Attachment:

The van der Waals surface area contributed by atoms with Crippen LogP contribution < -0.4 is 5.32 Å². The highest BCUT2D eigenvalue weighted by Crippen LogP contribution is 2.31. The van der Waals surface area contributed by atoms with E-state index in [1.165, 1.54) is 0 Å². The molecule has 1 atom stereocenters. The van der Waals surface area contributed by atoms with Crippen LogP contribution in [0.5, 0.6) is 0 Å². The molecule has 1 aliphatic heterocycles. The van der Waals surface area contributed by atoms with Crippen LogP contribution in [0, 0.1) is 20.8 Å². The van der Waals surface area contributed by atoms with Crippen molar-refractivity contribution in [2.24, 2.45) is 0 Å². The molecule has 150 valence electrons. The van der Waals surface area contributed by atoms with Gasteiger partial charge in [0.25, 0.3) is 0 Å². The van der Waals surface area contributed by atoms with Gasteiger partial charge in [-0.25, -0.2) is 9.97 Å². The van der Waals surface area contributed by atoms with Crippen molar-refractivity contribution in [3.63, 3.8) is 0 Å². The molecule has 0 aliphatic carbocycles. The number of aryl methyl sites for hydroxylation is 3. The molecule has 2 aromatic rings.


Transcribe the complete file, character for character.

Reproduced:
The van der Waals surface area contributed by atoms with Crippen LogP contribution < -0.4 is 5.32 Å². The highest BCUT2D eigenvalue weighted by Crippen LogP contribution is 2.31. The van der Waals surface area contributed by atoms with E-state index in [1.165, 1.54) is 0 Å². The molecule has 1 atom stereocenters. The van der Waals surface area contributed by atoms with Crippen LogP contribution in [0.5, 0.6) is 0 Å². The molecule has 1 aliphatic heterocycles. The van der Waals surface area contributed by atoms with Crippen LogP contribution in [0, 0.1) is 20.8 Å². The van der Waals surface area contributed by atoms with Crippen molar-refractivity contribution in [2.24, 2.45) is 0 Å². The molecule has 150 valence electrons. The van der Waals surface area contributed by atoms with Gasteiger partial charge in [0.25, 0.3) is 0 Å². The van der Waals surface area contributed by atoms with Gasteiger partial charge in [-0.25, -0.2) is 9.97 Å². The van der Waals surface area contributed by atoms with Crippen molar-refractivity contribution in [3.63, 3.8) is 0 Å². The molecule has 0 aliphatic carbocycles. The number of aryl methyl sites for hydroxylation is 3. The molecule has 2 aromatic rings.